To know what comes next, we have to know where we are, remember the plot, locate ourselves and this moment in the story God is telling. We remember through reading scripture, and engaging the story in practices like communion. We can't do this alone.
Which leads me to the third aspect of our sacred story tonight, namely the importance of friendship and community. The traveling friends in our story are part of a much larger web of community with others whose lives are aimed at ultimate questions and ways of being in the world.
In telling the stranger what has happened, they refer to the women who discover the empty tomb and others who saw it. And after their eyes are opened, they process this experience together, of having discovered the stranger to be Jesus. And after this, they return to the rest of the disciples to relate what they have seen.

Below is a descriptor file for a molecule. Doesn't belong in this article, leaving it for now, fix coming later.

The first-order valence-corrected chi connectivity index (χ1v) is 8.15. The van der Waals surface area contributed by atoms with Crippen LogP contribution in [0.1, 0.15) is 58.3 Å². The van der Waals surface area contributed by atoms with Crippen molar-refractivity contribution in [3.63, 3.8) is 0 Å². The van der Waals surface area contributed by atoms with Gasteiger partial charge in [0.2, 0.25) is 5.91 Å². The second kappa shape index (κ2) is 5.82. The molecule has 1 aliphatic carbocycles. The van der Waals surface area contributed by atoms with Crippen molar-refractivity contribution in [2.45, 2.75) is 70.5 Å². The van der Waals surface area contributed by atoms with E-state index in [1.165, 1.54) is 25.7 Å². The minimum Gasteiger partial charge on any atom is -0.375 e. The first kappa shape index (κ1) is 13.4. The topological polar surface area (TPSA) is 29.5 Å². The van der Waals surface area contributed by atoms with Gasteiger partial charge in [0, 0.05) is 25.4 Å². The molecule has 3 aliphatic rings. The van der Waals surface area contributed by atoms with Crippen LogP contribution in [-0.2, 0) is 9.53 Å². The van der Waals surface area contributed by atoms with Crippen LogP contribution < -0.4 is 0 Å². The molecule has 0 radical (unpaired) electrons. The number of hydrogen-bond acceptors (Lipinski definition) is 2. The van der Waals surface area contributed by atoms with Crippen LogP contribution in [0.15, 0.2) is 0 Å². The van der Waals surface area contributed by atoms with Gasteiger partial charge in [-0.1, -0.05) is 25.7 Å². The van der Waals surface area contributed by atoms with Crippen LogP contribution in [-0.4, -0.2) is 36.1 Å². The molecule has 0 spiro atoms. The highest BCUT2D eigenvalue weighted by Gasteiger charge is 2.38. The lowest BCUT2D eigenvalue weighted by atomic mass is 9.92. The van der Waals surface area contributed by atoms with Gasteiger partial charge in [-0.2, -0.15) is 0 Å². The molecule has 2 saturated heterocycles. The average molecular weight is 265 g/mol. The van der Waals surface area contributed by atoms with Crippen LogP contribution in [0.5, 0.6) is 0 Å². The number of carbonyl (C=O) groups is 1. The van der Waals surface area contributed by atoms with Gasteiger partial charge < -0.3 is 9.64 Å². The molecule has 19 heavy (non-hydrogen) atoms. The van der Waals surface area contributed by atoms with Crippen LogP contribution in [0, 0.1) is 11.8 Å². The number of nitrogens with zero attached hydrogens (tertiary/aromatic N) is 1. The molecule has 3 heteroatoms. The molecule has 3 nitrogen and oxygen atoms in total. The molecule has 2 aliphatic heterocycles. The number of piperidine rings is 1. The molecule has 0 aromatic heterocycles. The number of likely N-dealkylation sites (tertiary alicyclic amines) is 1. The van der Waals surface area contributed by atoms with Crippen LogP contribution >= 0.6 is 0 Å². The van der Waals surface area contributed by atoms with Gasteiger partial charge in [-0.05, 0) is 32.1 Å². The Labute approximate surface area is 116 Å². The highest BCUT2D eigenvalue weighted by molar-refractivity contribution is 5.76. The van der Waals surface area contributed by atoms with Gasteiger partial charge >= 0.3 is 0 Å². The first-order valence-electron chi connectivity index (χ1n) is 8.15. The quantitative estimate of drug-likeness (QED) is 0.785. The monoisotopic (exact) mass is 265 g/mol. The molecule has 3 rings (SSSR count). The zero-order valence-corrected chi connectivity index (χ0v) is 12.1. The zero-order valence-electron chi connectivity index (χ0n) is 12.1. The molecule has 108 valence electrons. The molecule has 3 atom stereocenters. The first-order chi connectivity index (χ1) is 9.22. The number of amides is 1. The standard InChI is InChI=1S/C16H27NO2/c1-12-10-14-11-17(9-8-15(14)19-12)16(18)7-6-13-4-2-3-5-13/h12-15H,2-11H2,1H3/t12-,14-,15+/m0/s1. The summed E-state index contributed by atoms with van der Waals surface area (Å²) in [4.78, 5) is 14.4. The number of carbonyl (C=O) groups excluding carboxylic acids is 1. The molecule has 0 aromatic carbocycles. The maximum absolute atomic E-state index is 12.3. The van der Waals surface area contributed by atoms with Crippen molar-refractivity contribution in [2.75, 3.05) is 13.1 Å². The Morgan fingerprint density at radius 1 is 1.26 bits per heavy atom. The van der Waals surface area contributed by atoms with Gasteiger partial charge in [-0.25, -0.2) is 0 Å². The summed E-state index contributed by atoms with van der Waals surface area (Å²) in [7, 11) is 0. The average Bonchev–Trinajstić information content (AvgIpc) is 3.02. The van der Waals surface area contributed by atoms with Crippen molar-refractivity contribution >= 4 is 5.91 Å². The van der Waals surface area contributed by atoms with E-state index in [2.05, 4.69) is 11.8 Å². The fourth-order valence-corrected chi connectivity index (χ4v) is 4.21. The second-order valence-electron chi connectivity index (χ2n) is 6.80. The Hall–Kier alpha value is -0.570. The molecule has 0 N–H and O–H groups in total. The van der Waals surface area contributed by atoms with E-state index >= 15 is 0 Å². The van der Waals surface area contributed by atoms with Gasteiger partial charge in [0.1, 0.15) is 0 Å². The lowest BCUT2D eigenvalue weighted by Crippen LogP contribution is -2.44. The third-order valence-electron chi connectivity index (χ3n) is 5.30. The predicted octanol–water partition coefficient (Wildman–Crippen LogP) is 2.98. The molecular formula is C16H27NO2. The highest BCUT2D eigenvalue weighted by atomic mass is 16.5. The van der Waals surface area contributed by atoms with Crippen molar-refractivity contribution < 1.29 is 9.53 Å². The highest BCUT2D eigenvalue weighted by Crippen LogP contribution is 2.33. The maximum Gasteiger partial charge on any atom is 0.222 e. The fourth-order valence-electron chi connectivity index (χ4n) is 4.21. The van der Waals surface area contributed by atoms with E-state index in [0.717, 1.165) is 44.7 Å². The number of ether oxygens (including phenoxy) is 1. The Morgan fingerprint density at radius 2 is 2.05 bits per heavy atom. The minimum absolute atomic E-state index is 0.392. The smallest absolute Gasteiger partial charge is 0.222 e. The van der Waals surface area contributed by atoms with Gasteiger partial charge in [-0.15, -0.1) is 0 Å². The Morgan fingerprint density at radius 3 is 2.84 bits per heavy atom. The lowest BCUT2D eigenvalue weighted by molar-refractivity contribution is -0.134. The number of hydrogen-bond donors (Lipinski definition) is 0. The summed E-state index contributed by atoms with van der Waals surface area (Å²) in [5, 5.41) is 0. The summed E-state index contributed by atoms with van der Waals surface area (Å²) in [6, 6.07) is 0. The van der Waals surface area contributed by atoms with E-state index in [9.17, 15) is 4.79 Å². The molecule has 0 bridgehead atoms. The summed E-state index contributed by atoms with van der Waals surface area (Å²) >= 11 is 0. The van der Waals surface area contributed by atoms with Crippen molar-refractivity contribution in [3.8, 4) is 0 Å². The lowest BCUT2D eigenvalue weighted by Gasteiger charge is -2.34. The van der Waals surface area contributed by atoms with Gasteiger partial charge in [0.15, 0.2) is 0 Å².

I would argue that without friendship and community, we cannot actually practice discernment.
Here I don't mean the Facebook friend kind of friendship.
I mean the kind of friendship where two people are running neck and neck hard toward the things of God.
These are people your life is wide open to, who you have given permission to know you deeply and even say hard things to you, who will hold you in the integrity of who you are, and call you up to belovedness.
They know who you are, the know who God is and what story we're in, and they're on the road with you, journeying in the same general direction. They hope with you, listen for God with you, interpret the story with you.
In my life, I have a group of very dear friends who have traveled with me these past years. Who are your traveling partners in your life?
If you aren't certain, then look around the table. At Kindred, we are hoping to be the kind of place where we journey together and name the presence of the risen Jesus in our midst.
We hope to say together, "Were not our hearts burning within us?" and name that God was with us all along, is now, and ever will be. Amen.